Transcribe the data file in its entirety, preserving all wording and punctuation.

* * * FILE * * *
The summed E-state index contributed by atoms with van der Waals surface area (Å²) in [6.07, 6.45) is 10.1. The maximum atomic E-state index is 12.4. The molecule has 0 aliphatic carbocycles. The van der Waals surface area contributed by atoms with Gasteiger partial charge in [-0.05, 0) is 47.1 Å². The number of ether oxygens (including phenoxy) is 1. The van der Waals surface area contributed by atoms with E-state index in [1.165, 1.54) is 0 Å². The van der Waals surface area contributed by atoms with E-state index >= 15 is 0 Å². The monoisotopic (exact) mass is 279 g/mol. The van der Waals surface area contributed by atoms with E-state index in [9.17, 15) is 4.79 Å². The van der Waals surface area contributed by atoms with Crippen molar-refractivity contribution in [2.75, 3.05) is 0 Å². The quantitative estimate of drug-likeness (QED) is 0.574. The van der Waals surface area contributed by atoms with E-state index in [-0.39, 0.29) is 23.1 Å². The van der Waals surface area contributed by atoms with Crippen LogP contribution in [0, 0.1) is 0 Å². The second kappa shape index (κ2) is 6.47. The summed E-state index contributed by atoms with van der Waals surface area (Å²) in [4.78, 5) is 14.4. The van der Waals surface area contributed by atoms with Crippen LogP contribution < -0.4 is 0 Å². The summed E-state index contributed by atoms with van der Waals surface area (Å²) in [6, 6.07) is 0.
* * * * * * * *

The summed E-state index contributed by atoms with van der Waals surface area (Å²) in [6.07, 6.45) is 10.1. The maximum atomic E-state index is 12.4. The molecule has 0 aliphatic carbocycles. The van der Waals surface area contributed by atoms with Gasteiger partial charge in [-0.05, 0) is 47.1 Å². The number of ether oxygens (including phenoxy) is 1. The van der Waals surface area contributed by atoms with E-state index in [1.165, 1.54) is 0 Å². The van der Waals surface area contributed by atoms with E-state index >= 15 is 0 Å². The monoisotopic (exact) mass is 279 g/mol. The van der Waals surface area contributed by atoms with E-state index in [9.17, 15) is 4.79 Å². The van der Waals surface area contributed by atoms with Crippen molar-refractivity contribution in [2.75, 3.05) is 0 Å². The quantitative estimate of drug-likeness (QED) is 0.574. The van der Waals surface area contributed by atoms with E-state index in [-0.39, 0.29) is 23.1 Å². The van der Waals surface area contributed by atoms with Crippen LogP contribution in [0, 0.1) is 0 Å². The second kappa shape index (κ2) is 6.47. The summed E-state index contributed by atoms with van der Waals surface area (Å²) in [4.78, 5) is 14.4. The van der Waals surface area contributed by atoms with Crippen LogP contribution < -0.4 is 0 Å². The summed E-state index contributed by atoms with van der Waals surface area (Å²) in [6, 6.07) is 0.